The ginkgo, which is primarily known as a street tree, turns its leaves from green to yellow in autumn. It’s often called a living fossil because it’s one of the oldest tree species, and its existence can be traced back over 200 million years. It means that it coexisted with dinosaurs.
Hirase Sakugoro (1856-1925) was born in Fukui, Japan, worked as an illustrator in the botanical laboratory of the University of Tokyo, and later became a research associate. He defied the common wisdom by finding swimming sperm in the ginkgo in 1896 and surprised the world.
Why was this such a big discovery?
It was shown for the first time that a seed plant has swimming sperm.
Plants are divided into two main groups. The largest group is seed plants that produce seeds. The other is seedless plants that reproduce by spores, such as mosses and ferns. Seed plants are further divided into two groups: the gymnosperms and the angiosperms. The gymnosperms, including ginkgo and cycads, are flowerless plants. The angiosperms are flowering plants and the most numerous of all the divisions in the plant kingdom.
Before Hirase’s discovery, it was thought that evolutionarily primitive plants (seedless plants) had motile sperm, but it was believed that evolutionarily advanced plants (seed plants) didn’t.
However, Hirase’s discovery that the ginkgo has swimming sperm overturned common conceptions. Peter Del Tredici, a Harvard University botanist (plant researcher), said, “This was really momentous. The discovery of motile sperm captured people’s attention. From the scientific point of view, motile sperm was considered to be a trait associated with evolutionarily primitive, non-seed plants, such as mosses and ferns. And yet here was the ginkgo tree–clearly a seed-producing plant–with its motile sperm that linked non-seed plants to the more evolutionarily advanced conifers and angiosperms with pollen tubes and non-motile sperm. People realized, “My God! Ginkgo is a missing link–a living fossil.” (source: The Living Dinosaur by Jill Jonnes, Harvard Magazine)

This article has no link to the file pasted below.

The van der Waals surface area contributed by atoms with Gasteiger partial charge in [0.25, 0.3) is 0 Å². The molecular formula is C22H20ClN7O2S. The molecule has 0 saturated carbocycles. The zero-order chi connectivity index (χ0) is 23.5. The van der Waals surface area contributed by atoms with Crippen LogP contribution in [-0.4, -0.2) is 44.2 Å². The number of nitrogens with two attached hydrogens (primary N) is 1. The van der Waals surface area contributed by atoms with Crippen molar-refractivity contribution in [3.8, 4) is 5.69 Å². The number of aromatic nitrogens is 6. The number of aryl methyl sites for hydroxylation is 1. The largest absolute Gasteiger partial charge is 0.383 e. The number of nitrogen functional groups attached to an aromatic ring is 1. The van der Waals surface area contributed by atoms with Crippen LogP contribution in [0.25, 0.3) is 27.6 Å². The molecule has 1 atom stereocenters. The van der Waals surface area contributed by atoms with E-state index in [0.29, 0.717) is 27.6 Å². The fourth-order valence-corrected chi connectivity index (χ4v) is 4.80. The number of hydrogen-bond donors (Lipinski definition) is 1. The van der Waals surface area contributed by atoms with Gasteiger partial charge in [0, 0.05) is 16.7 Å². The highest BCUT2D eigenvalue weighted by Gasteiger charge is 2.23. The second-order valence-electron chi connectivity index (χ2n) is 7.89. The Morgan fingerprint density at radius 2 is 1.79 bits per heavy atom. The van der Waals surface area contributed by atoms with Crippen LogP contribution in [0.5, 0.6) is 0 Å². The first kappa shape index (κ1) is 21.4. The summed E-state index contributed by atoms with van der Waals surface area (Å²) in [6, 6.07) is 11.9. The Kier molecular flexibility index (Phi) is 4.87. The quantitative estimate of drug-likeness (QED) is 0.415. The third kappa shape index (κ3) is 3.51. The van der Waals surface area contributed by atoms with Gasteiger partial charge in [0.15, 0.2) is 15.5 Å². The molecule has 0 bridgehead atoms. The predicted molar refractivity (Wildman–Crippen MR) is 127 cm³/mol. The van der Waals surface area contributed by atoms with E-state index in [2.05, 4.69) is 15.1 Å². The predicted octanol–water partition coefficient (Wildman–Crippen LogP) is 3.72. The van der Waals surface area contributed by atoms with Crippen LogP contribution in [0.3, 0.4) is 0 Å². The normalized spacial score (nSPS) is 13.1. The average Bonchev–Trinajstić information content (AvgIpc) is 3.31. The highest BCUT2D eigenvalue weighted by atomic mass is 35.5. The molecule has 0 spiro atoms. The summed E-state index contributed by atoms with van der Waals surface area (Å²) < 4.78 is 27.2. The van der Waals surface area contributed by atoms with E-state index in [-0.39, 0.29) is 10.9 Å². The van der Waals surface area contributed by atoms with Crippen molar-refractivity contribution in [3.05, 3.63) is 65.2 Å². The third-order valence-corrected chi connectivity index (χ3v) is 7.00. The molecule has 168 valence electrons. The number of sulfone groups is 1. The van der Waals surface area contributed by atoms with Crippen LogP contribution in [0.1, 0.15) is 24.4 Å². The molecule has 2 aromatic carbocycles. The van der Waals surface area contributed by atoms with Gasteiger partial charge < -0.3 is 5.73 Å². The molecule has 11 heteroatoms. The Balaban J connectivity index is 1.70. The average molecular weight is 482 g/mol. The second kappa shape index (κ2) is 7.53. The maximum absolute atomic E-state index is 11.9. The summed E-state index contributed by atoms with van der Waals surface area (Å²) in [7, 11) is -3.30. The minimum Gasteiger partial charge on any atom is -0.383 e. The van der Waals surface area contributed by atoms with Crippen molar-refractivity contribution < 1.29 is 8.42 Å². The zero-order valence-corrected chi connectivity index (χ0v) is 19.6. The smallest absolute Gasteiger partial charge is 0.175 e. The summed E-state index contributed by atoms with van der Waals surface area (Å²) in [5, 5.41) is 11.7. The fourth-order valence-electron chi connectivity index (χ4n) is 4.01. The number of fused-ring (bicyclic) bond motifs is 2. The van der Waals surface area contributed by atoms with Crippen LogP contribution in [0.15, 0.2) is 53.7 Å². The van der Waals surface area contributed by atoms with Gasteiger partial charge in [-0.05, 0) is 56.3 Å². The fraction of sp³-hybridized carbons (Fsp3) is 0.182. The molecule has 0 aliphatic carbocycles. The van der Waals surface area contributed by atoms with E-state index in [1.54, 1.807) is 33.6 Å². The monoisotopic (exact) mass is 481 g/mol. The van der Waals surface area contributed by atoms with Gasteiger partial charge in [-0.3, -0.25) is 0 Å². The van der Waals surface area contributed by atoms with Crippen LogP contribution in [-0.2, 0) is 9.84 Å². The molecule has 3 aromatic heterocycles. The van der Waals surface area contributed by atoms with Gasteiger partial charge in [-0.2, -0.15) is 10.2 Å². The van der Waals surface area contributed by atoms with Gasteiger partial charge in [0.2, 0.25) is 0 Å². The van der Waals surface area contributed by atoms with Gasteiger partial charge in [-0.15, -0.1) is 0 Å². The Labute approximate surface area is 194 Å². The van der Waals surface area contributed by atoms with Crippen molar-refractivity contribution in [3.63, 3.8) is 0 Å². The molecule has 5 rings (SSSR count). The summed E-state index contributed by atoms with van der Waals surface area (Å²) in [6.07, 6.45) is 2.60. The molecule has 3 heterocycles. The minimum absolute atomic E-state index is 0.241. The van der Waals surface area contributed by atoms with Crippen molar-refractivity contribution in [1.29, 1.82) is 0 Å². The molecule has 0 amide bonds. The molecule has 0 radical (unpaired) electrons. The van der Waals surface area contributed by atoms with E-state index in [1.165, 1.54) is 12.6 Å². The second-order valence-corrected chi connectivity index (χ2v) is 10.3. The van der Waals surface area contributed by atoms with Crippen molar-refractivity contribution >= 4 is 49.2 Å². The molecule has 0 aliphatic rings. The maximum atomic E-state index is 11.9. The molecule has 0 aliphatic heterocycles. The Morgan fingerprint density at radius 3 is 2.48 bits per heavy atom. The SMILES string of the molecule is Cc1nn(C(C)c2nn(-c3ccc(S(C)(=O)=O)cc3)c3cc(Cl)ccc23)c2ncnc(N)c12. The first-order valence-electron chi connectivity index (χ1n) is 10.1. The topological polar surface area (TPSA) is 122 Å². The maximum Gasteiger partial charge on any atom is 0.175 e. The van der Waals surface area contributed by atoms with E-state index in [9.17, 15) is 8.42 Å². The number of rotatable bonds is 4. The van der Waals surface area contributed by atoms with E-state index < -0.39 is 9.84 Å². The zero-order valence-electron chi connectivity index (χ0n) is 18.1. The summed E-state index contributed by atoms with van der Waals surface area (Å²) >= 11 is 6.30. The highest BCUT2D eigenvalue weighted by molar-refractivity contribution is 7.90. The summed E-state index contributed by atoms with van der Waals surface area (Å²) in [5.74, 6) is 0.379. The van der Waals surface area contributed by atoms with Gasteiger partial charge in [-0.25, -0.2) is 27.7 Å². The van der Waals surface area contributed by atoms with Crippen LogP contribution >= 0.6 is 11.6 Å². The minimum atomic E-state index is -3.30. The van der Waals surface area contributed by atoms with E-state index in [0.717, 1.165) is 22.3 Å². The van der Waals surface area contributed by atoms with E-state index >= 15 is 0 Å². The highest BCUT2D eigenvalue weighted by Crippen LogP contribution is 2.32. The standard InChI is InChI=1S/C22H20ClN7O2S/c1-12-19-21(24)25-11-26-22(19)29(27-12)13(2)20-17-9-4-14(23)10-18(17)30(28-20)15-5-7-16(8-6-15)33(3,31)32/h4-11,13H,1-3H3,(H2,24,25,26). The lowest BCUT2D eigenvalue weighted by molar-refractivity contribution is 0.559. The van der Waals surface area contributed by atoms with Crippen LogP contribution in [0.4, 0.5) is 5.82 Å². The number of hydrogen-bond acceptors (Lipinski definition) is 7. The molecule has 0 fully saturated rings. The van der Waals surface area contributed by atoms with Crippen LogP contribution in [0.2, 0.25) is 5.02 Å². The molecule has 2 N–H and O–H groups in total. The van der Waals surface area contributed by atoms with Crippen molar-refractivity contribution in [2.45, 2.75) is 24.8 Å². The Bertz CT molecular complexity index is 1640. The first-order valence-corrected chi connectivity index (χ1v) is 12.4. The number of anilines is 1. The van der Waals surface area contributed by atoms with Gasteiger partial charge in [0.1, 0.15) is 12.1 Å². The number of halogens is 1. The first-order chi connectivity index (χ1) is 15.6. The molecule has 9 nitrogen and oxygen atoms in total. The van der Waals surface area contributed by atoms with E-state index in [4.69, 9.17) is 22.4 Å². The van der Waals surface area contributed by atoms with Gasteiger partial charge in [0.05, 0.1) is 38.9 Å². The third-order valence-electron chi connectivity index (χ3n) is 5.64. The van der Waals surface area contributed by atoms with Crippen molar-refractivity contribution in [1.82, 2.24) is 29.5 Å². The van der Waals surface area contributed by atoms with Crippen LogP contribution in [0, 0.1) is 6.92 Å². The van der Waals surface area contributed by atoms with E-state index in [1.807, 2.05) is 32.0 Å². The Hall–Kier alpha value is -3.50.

What kind of person was Hirase?
He was quiet, humble, diligent and had a progressive spirit.
There’s one particular episode that shows Hirase’s character. After finding swimming ginkgo sperm, he started working at a school. He taught the students there, but he never talked to them about his big discovery. After finding out about Hirase’s discovery from other people, the students were very surprised and admired him for his modesty.
How did Hirase discover swimming ginkgo sperm?
1. He was a highly observant person.
2. A friend supported his research.
It’s difficult to observe swimming ginkgo sperm, but interestingly he’d previously studied art and had published some textbooks of drawing. His ability in artistic observation might be the reason why he discovered swimming ginkgo sperm.
Ikeno Seiichiro was a Japanese botanist (plant researcher) at the University of Tokyo. There was a good chemistry between Ikeno and Hirase, and they supported each other’s research. Ikeno assisted Hirase in writing papers in foreign languages, and Hirase produced sketches of plants for Ikeno. (At that time, cameras weren’t available, so illustrators drew pictures for academic papers.)
Surprisingly, Ikeno discovered swimming cycad sperm soon after Hirase’s discovery. (Cycads are also seed plants.)
In 1912, for the discoveries I mentioned, Hirase and Ikeno won the Imperial Prize of the Japan Academy, which was the highest academic award in Japan at that time. At first the award was supposedly only to be given to Ikeno. Hirase had almost no academic background, so he wasn’t included in the list, in spite of his great achievement. However, it’s said that Ikeno said if Hirase wasn’t awarded the prize, Ikeno wouldn’t accept his. (I think this illustrates the depth of their friendship.) Because of Ikeno’s protest, the award was given to both.
I was very surprised when I learned the following: the ginkgo and the cycad are the only living seed plants that have swimming sperm. (I’d thought that there were other seed plants with swimming sperm.)
Together, Hirase and Ikeno carved their names into history.
「HISTORY OF DISCOVERY OF SPERMATOZOIDS IN GINKGO BILOBA AND CYCAS REVOLUTA」（Y.Ogura)(PHYTOMORPHOLOGY, Vol 17, 109 – 114 (1967))
「The Living Dinosaur」(Jill Jonnes)(Harvard Maganize, November-December 2011)
「Scientific Contributions of Sakugoro Hirase」(Toshiyuki Nagata)(Ginkgo Biloba A Global Treasure pp 413-416)
「An evolutionary and cultural biography of ginkgo」(Peter R. Crane)(Plants People Planet.2019;1:32-37)
「イチョウの世界、植物の生き残り戦略」（生物の科学 遺伝）（2020 Vol.74, No.5）